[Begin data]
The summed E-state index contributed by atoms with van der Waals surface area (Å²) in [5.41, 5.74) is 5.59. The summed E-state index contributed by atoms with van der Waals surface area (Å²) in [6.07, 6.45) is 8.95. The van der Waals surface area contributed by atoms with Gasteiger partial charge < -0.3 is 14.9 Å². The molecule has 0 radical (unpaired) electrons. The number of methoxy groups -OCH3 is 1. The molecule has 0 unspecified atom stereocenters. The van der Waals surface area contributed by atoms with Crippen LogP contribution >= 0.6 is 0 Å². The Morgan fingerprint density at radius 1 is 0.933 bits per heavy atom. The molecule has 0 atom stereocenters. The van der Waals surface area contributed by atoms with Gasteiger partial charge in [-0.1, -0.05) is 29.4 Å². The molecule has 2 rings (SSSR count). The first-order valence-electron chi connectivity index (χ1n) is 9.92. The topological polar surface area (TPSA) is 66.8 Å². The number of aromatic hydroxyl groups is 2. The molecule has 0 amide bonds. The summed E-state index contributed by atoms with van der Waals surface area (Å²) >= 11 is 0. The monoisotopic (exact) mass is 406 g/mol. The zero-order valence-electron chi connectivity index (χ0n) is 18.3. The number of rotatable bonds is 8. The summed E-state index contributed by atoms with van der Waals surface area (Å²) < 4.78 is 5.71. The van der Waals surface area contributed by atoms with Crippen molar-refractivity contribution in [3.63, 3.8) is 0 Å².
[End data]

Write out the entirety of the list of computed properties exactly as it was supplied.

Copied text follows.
The summed E-state index contributed by atoms with van der Waals surface area (Å²) in [5.41, 5.74) is 5.59. The summed E-state index contributed by atoms with van der Waals surface area (Å²) in [6.07, 6.45) is 8.95. The van der Waals surface area contributed by atoms with Gasteiger partial charge < -0.3 is 14.9 Å². The molecule has 0 radical (unpaired) electrons. The number of methoxy groups -OCH3 is 1. The molecule has 0 unspecified atom stereocenters. The van der Waals surface area contributed by atoms with Crippen LogP contribution >= 0.6 is 0 Å². The Morgan fingerprint density at radius 1 is 0.933 bits per heavy atom. The molecule has 0 atom stereocenters. The van der Waals surface area contributed by atoms with Gasteiger partial charge in [-0.1, -0.05) is 29.4 Å². The molecule has 2 rings (SSSR count). The first-order valence-electron chi connectivity index (χ1n) is 9.92. The topological polar surface area (TPSA) is 66.8 Å². The number of aromatic hydroxyl groups is 2. The molecule has 0 amide bonds. The summed E-state index contributed by atoms with van der Waals surface area (Å²) >= 11 is 0. The monoisotopic (exact) mass is 406 g/mol. The zero-order valence-electron chi connectivity index (χ0n) is 18.3. The number of rotatable bonds is 8. The summed E-state index contributed by atoms with van der Waals surface area (Å²) < 4.78 is 5.71. The van der Waals surface area contributed by atoms with Crippen molar-refractivity contribution in [3.63, 3.8) is 0 Å².